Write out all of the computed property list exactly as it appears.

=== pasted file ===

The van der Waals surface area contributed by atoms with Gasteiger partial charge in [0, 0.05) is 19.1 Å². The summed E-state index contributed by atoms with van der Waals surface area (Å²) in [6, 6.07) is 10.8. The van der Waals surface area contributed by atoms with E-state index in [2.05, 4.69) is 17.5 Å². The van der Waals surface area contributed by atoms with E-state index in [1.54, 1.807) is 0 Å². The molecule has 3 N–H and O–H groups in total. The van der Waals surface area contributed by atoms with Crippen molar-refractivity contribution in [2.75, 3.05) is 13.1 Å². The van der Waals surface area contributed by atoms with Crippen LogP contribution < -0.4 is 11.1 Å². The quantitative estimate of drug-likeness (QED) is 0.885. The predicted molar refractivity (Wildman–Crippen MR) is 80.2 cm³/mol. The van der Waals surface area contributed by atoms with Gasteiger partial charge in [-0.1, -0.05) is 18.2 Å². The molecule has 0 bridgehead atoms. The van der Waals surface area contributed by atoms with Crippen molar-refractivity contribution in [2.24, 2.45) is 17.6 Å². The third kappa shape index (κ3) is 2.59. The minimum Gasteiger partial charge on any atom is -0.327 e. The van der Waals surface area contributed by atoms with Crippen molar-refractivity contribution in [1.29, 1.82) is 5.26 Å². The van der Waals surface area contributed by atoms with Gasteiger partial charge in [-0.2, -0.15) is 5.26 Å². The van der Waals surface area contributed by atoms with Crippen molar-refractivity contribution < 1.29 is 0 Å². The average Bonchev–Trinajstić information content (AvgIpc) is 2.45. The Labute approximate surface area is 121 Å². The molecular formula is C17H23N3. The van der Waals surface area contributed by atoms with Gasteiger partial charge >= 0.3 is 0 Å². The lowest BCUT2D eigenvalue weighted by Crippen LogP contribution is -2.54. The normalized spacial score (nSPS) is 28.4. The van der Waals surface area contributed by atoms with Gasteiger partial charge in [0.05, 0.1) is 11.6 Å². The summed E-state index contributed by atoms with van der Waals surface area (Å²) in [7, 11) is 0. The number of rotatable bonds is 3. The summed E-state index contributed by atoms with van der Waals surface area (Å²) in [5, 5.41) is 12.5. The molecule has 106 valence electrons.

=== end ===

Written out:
The van der Waals surface area contributed by atoms with Gasteiger partial charge in [0, 0.05) is 19.1 Å². The summed E-state index contributed by atoms with van der Waals surface area (Å²) in [6, 6.07) is 10.8. The van der Waals surface area contributed by atoms with E-state index in [2.05, 4.69) is 17.5 Å². The van der Waals surface area contributed by atoms with E-state index in [1.54, 1.807) is 0 Å². The molecule has 3 N–H and O–H groups in total. The van der Waals surface area contributed by atoms with Crippen molar-refractivity contribution in [2.75, 3.05) is 13.1 Å². The van der Waals surface area contributed by atoms with Crippen LogP contribution < -0.4 is 11.1 Å². The quantitative estimate of drug-likeness (QED) is 0.885. The predicted molar refractivity (Wildman–Crippen MR) is 80.2 cm³/mol. The van der Waals surface area contributed by atoms with Gasteiger partial charge in [-0.1, -0.05) is 18.2 Å². The molecule has 0 bridgehead atoms. The van der Waals surface area contributed by atoms with Crippen molar-refractivity contribution in [2.24, 2.45) is 17.6 Å². The third kappa shape index (κ3) is 2.59. The minimum Gasteiger partial charge on any atom is -0.327 e. The van der Waals surface area contributed by atoms with Crippen molar-refractivity contribution in [1.29, 1.82) is 5.26 Å². The van der Waals surface area contributed by atoms with Gasteiger partial charge in [-0.2, -0.15) is 5.26 Å². The van der Waals surface area contributed by atoms with Crippen molar-refractivity contribution < 1.29 is 0 Å². The average Bonchev–Trinajstić information content (AvgIpc) is 2.45. The Labute approximate surface area is 121 Å². The molecular formula is C17H23N3. The van der Waals surface area contributed by atoms with Gasteiger partial charge >= 0.3 is 0 Å². The lowest BCUT2D eigenvalue weighted by Crippen LogP contribution is -2.54. The normalized spacial score (nSPS) is 28.4. The van der Waals surface area contributed by atoms with Gasteiger partial charge in [0.05, 0.1) is 11.6 Å². The summed E-state index contributed by atoms with van der Waals surface area (Å²) in [7, 11) is 0. The number of rotatable bonds is 3. The summed E-state index contributed by atoms with van der Waals surface area (Å²) in [5, 5.41) is 12.5. The molecule has 106 valence electrons.